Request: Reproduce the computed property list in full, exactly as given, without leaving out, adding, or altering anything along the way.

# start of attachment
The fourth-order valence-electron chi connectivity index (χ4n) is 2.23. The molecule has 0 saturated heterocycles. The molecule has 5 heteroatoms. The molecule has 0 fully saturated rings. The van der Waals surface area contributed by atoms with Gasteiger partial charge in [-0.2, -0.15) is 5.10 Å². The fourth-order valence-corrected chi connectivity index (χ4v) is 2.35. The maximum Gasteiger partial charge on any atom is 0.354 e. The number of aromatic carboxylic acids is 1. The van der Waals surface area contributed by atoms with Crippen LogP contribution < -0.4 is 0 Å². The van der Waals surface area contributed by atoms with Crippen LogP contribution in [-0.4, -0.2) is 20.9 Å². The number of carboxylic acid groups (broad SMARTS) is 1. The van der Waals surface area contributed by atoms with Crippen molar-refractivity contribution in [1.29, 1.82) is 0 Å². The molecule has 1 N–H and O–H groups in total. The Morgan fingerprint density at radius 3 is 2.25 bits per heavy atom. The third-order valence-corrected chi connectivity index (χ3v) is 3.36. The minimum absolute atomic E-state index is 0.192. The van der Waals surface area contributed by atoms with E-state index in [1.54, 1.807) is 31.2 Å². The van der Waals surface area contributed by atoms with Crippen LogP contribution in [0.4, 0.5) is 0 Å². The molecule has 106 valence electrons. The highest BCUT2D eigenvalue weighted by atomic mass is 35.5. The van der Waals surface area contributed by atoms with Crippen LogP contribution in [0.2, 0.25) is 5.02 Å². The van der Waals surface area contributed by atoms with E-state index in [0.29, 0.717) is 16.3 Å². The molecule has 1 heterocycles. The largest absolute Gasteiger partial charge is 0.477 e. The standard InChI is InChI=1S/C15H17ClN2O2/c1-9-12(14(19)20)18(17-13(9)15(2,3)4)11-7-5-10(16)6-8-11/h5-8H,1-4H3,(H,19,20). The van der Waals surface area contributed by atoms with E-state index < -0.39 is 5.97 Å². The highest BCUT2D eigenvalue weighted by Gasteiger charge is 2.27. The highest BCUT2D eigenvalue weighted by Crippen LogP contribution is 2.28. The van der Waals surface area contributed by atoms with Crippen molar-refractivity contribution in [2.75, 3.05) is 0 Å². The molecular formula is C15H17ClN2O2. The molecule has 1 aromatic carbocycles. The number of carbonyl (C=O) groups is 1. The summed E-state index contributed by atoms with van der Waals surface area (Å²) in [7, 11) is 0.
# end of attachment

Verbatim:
The fourth-order valence-electron chi connectivity index (χ4n) is 2.23. The molecule has 0 saturated heterocycles. The molecule has 5 heteroatoms. The molecule has 0 fully saturated rings. The van der Waals surface area contributed by atoms with Gasteiger partial charge in [-0.2, -0.15) is 5.10 Å². The fourth-order valence-corrected chi connectivity index (χ4v) is 2.35. The maximum Gasteiger partial charge on any atom is 0.354 e. The number of aromatic carboxylic acids is 1. The van der Waals surface area contributed by atoms with Crippen LogP contribution < -0.4 is 0 Å². The van der Waals surface area contributed by atoms with Crippen LogP contribution in [-0.4, -0.2) is 20.9 Å². The number of carboxylic acid groups (broad SMARTS) is 1. The van der Waals surface area contributed by atoms with Crippen molar-refractivity contribution in [1.29, 1.82) is 0 Å². The molecule has 1 N–H and O–H groups in total. The Morgan fingerprint density at radius 3 is 2.25 bits per heavy atom. The third-order valence-corrected chi connectivity index (χ3v) is 3.36. The minimum absolute atomic E-state index is 0.192. The van der Waals surface area contributed by atoms with E-state index in [1.54, 1.807) is 31.2 Å². The van der Waals surface area contributed by atoms with Crippen LogP contribution in [0.4, 0.5) is 0 Å². The molecule has 106 valence electrons. The highest BCUT2D eigenvalue weighted by atomic mass is 35.5. The van der Waals surface area contributed by atoms with Crippen LogP contribution in [0.2, 0.25) is 5.02 Å². The van der Waals surface area contributed by atoms with E-state index in [0.29, 0.717) is 16.3 Å². The molecule has 1 heterocycles. The largest absolute Gasteiger partial charge is 0.477 e. The standard InChI is InChI=1S/C15H17ClN2O2/c1-9-12(14(19)20)18(17-13(9)15(2,3)4)11-7-5-10(16)6-8-11/h5-8H,1-4H3,(H,19,20). The van der Waals surface area contributed by atoms with E-state index < -0.39 is 5.97 Å². The highest BCUT2D eigenvalue weighted by Gasteiger charge is 2.27. The highest BCUT2D eigenvalue weighted by Crippen LogP contribution is 2.28. The van der Waals surface area contributed by atoms with Crippen molar-refractivity contribution in [2.75, 3.05) is 0 Å². The molecular formula is C15H17ClN2O2. The molecule has 1 aromatic carbocycles. The number of carbonyl (C=O) groups is 1. The summed E-state index contributed by atoms with van der Waals surface area (Å²) in [7, 11) is 0.